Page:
PB&J Banned From Public School

PB&J banned from the public school system?

Crazy as it seems, the Athens public schools in Tennessee are saying no to peanut butter and jelly because of the possibility for violent allergic reactions from students.

“The frequency and percentage of children with life-threatening peanut allergies has [grown] logarithmically over the past two generations,” said Robert Younger III, M.D. of the Allergy Asthma Group in comments to WDEF.com. “We know that approximately 300 to 400 children are lost each year to food induced anaphylaxis … And half of those cases are due to peanuts.”

With PB&J banned from Athens, parents like Tammy Johnson, whose son Cameron suffers from a severe peanut allergy, can breathe a little easier.

“People just don’t understand … you know, a piece of food can kill your child,” Johnson said.

Johnson was particularly supportive of the way the school has responded to her son’s allergy. “They go above and beyond … he has Benadryl in every class, because he may not make it to the office, because it can happen so fast.”

Tammy’s husband Larry Johnson added that even at his 10th grade son’s age, “he has to be very vigilant about reading labels and checking things … he can’t take anything for granted.”

But while the Johnsons are happy with the decision, there was a little pushback on the WDEF.com website. User justamom commented, “While I understand why some feel this is necessary, what about kids with other food allergies?? My daughter has celiac disease, and peanut butter is one of the FEW foods she can have.”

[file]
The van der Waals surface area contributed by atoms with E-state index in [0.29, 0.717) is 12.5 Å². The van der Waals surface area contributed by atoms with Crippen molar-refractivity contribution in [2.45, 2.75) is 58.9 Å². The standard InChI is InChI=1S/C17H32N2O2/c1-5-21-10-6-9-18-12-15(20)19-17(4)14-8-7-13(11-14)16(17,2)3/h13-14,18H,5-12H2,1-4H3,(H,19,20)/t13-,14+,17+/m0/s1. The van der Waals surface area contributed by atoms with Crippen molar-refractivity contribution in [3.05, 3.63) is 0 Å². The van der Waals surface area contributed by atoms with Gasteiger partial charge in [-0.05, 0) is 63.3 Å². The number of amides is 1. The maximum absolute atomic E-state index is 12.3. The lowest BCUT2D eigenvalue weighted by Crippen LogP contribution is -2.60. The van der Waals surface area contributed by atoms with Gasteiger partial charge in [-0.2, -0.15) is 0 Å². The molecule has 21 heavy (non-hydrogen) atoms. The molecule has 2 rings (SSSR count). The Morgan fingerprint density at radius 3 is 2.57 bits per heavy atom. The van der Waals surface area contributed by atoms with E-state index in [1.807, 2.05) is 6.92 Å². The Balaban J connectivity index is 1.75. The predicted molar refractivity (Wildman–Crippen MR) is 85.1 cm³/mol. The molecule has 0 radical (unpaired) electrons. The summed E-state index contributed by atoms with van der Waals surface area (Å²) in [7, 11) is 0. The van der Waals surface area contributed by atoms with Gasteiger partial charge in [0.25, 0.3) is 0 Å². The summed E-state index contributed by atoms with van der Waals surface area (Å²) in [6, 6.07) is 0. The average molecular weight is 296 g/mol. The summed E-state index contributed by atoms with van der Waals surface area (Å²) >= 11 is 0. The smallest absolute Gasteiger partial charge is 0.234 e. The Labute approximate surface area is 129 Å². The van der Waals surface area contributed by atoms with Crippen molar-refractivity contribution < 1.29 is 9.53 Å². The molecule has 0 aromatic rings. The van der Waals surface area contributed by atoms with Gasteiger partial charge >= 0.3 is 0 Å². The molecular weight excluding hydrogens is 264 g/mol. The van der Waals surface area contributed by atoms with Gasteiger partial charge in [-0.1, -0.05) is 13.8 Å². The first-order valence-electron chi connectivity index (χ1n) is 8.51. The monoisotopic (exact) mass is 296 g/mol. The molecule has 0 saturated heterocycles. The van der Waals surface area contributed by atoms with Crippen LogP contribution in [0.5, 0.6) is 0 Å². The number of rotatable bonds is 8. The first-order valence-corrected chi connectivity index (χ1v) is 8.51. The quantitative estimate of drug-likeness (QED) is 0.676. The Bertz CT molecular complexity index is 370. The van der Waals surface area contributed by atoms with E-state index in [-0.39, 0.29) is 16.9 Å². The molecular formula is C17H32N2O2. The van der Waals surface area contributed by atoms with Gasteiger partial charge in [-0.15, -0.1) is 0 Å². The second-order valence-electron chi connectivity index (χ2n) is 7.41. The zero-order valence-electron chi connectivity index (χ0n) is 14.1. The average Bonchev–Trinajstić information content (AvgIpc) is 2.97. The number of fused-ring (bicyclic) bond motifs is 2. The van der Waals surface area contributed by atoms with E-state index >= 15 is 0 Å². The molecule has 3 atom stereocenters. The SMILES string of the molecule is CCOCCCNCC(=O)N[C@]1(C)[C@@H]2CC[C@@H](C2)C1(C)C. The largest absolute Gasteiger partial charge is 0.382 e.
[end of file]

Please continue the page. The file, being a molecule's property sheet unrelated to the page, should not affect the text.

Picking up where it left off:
The commenter continued: “Maybe her condition is not immediately life threatening, but we have had more than our fair share of unintentional reactions from kids bringing items to the classroom, resulting in days of vomiting, diarrhea, rashes, headaches, etc. So to be fair, should we outlaw bread and pizza and chicken nuggets? Why should her food concerns be left out?”

While the commenter’s point is well-founded, there does seem to be an unfortunate amount of evidence surrounding the volatility of peanut allergies.

Just last month, The Inquisitr reported on a teen, who died in her father’s arms, after consuming food with peanuts in it.

In addition to allergies, peanut butter its own delicious self was recently at the center of a salmonella outbreak this past February.

So with PB&J banned in Athens, do you think other schools should follow suit, or is our society overreacting?

[Image via ShutterStock]

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